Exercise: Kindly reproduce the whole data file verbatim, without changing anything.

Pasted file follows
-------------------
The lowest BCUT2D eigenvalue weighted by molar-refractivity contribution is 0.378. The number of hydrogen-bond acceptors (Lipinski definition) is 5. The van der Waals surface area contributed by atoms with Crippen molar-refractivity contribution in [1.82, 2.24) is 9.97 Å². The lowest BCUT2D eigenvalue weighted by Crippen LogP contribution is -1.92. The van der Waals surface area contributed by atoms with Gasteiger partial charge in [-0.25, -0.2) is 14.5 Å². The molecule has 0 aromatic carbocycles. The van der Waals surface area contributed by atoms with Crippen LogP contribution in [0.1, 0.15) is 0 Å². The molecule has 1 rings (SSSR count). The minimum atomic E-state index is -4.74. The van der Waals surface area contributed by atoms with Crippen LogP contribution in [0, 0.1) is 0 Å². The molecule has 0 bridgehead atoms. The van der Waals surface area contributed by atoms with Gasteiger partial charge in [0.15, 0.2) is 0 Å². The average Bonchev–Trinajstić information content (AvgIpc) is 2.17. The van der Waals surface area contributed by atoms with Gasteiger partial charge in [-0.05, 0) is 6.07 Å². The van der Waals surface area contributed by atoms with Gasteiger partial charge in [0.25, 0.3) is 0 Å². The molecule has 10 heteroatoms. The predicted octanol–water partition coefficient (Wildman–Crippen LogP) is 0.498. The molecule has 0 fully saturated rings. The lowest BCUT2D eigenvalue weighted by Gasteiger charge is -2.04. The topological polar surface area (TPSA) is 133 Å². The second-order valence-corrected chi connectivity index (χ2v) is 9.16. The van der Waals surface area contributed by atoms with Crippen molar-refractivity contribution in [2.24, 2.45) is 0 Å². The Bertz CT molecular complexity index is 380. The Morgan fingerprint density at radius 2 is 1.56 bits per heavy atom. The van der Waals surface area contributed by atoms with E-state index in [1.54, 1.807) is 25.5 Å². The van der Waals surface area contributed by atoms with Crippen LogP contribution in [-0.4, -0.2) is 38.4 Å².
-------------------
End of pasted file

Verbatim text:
The lowest BCUT2D eigenvalue weighted by molar-refractivity contribution is 0.378. The number of hydrogen-bond acceptors (Lipinski definition) is 5. The van der Waals surface area contributed by atoms with Crippen molar-refractivity contribution in [1.82, 2.24) is 9.97 Å². The lowest BCUT2D eigenvalue weighted by Crippen LogP contribution is -1.92. The van der Waals surface area contributed by atoms with Gasteiger partial charge in [-0.25, -0.2) is 14.5 Å². The molecule has 0 aromatic carbocycles. The van der Waals surface area contributed by atoms with Crippen LogP contribution in [0.1, 0.15) is 0 Å². The molecule has 1 rings (SSSR count). The minimum atomic E-state index is -4.74. The van der Waals surface area contributed by atoms with Crippen LogP contribution in [0, 0.1) is 0 Å². The molecule has 0 bridgehead atoms. The van der Waals surface area contributed by atoms with Gasteiger partial charge in [0.15, 0.2) is 0 Å². The average Bonchev–Trinajstić information content (AvgIpc) is 2.17. The van der Waals surface area contributed by atoms with Gasteiger partial charge in [-0.05, 0) is 6.07 Å². The van der Waals surface area contributed by atoms with Gasteiger partial charge in [0.25, 0.3) is 0 Å². The molecule has 10 heteroatoms. The predicted octanol–water partition coefficient (Wildman–Crippen LogP) is 0.498. The molecule has 0 fully saturated rings. The lowest BCUT2D eigenvalue weighted by Gasteiger charge is -2.04. The topological polar surface area (TPSA) is 133 Å². The second-order valence-corrected chi connectivity index (χ2v) is 9.16. The van der Waals surface area contributed by atoms with Crippen molar-refractivity contribution in [2.24, 2.45) is 0 Å². The Bertz CT molecular complexity index is 380. The Morgan fingerprint density at radius 2 is 1.56 bits per heavy atom. The van der Waals surface area contributed by atoms with E-state index in [1.54, 1.807) is 25.5 Å². The van der Waals surface area contributed by atoms with Crippen LogP contribution in [-0.4, -0.2) is 38.4 Å².